The Wig Community Skatepark Was Not the End for Community Push

The Wig Community Skatepark Closed, but Community Push Continues to Thrive

THE WIG A VIEW OF THE RIVERSIDE SKATEPARK THAT WAS DESIGNED BY COMMUNITY PUSH. PHOTO JOHN BOZICK

“Dear Midtown, The kids are coming for your street spots,” was the short message posted on Instagram to herald in the official end of The Wig Community Skatepark by the Detroit based community group, Community Push. The Skatepark, which had been open since 2014, long faced the threat of development at its location in Detroit’s Midtown, and after years of uncertainty, fate had finally caught up with them.

But, just as The Wig was not the beginning of Community Push efforts, it is clearly not the end. A flourishing skate culture with the eyes of the world on it, a slew of new programs, and some time with pro skater Tony Hawk are all indicators that good things are on the horizon for Detroit’s skating community.

THE WIG RUINS IN MIDTOWN

ALL THAT REMAINS OF THE WIG COMMUNITY SKATEPARK. PHOTO JOHN BOZICK

Derrick Dykas, longtime skater and founder of Community Push, doesn’t want the closing of The Wig to be the focus of the conversation. Instead, he wants skaters and the whole of Detroit to remember the good times and look to the future.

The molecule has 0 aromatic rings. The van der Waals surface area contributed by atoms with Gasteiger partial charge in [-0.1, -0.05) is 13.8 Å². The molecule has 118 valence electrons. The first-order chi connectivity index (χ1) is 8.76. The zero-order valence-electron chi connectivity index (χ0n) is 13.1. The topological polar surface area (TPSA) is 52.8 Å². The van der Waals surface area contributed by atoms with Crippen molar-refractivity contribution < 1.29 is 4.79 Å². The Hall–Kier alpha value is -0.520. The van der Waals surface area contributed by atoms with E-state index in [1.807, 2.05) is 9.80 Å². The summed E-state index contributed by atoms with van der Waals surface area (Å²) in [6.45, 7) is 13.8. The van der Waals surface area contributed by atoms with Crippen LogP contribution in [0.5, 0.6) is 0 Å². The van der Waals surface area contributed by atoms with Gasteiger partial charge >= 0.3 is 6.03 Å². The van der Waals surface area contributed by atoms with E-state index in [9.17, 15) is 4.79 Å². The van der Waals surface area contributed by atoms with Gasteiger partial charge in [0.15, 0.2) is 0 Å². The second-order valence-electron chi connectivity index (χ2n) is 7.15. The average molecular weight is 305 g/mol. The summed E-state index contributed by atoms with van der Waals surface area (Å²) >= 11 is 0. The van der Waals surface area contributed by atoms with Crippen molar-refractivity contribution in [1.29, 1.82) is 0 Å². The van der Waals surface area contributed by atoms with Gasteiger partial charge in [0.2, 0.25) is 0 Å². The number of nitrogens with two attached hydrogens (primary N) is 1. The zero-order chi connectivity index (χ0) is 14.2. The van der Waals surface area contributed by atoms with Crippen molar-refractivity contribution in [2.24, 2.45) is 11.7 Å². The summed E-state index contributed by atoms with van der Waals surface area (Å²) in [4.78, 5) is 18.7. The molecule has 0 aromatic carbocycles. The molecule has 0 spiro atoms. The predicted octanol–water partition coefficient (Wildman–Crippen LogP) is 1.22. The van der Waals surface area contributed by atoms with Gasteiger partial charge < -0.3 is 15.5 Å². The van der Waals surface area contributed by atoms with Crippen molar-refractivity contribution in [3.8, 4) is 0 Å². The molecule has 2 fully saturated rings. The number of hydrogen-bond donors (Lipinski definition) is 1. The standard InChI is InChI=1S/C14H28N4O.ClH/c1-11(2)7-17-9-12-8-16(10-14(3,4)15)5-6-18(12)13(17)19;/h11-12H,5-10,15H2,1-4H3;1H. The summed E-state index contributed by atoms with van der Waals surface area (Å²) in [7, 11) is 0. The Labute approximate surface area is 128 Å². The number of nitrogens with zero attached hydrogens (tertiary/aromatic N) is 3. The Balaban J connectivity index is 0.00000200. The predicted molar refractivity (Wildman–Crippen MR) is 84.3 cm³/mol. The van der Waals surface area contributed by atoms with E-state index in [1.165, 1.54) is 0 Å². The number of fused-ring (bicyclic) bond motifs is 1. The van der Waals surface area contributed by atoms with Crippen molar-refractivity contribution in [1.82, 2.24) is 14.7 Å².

“With The Wig getting demolished it’s a casualty of war, we have brighter days ahead, and we’re going to get past it,” stated Dykas.

 

AT THE START OF THE WIG

The Wig, which opened in 2014, faced the threat of demolition for most of its existence, a fact that the group came to terms with and used as motivation in their journey to establish a permanent park in the city.

“It [The Wig] was a bandaid. We told ourselves we’re going to build this while we continue to work on getting a professional regional skatepark built, that was always the goal,” said Dykas. “Even before we started Community Push, I had a number of years working to get a skatepark built at Roosevelt Park in front of the train station.”